Sgt. J.J. Brewer of the New Hanover County Sheriff's Department said early Saturday that authorities have set up a command post near a boat ramp at the Cape Fear River. He says they received a report that a man either jumped or fell into the river. Rescuers put a boat in the water for a few minutes but were unable to locate anyone.
He says the missing man was one of three men who went to the boat ramp. He wasn't sure when authorities received the call.
Meanwhile, some on the exposed Outer banks decided to ride out the hurricane, ignoring warnings earlier in the week to get out.
Ella Clark, left, and her family look up and wave at the news helicopters circling Nags Head, N.C. as her family prepares to leave the Outer Banks before Hurricane Irene hits on Friday, Aug. 26, 2011 in Nags Head. The Clarks own the house but live in Virginia and were cutting their vacation a few days short to head back home. With four young children they didn't want to take the risk of staying and then deal with the possibility of no water or power.Photo by (AP Photo by The News & Observer, Shawn Rocco)
Officials including Gov. Beverly Perdue had made last-minute pleas for residents to leave the coast ahead of Irene, amid fears that a powerful storm surge was likely to overwash coastal roads. They also pointed out the danger of the punishing winds and warned that flooding could also affect inland communities along rivers that flow into the sounds.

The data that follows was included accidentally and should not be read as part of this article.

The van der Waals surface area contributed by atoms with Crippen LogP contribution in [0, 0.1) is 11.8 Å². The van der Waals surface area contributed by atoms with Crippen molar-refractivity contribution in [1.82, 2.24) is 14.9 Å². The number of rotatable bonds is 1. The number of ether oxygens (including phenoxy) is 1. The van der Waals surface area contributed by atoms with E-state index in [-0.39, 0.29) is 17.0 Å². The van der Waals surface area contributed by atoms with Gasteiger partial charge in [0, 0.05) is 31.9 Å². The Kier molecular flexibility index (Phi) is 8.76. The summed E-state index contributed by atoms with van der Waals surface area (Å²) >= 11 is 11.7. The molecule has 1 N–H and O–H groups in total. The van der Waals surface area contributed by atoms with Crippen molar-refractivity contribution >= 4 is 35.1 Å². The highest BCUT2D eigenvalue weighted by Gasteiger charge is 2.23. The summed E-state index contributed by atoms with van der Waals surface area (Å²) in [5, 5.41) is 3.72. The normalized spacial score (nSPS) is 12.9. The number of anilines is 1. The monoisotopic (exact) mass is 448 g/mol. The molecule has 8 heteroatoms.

Though top sustained winds had fallen from 100 mph to 90 mph in a matter of hours, but Irene was expected to spend hours grinding over eastern North Carolina before heading further up the Eastern Seaboard.
The swath of the storm could affect more than 3.5 million people living in 20 eastern counties, the governor said.
Eighteen eastern counties were under some form of mandatory or voluntary evacuation order or request for visitors, residents or both, according to the state Division of Emergency Management. More than 60 shelters were open in 26 counties.
While many tourists and residents heeded orders earlier in the week, some die-hards planned to stay and officials issued dire notices.
Frisco Fire Chief Richard Marlin told The Associated Press that he ordered 75 body bags to supplement his Hatteras Island town's normal supply of 10.
"I anticipate we're going to have people floating on the streets, and I don't want to leave them lying there," Marlin said.
About 2,500 of the 4,000 or so full-time residents of Hatteras were still on the island, officials said. About half of Ocracoke's 1,000 year-rounders were also apparently choosing to face the storm, as the last ferry from the island — the only way to get on and off — sailed at 4 p.m. EDT.
To the north, Nags Head and nearby areas like Kill Devil Hills, normally thronged this time of year with late-summer tourists, were rendered ghost towns after people boarded up businesses and homes and evacuated earlier.
The state has been positioning itself with food, water, tarps and other disaster recovery supplies at locations throughout eastern North Carolina, said Ernie Seneca, a state emergency management spokesman.
The National Weather Service said areas most likely to accumulate the greatest flooding include the Outer Banks, areas adjacent to the Pamlico and Albemarle sounds, the Neuse and Pamlico rivers and in Carteret County. The combined storm surge could reach 10 feet or higher above ground level in parts of Carteret County and along the southern Pamlico Sound, the weather office said. Farther north, the Currituck County community of Corolla also could experience significant flooding, according to forecasters.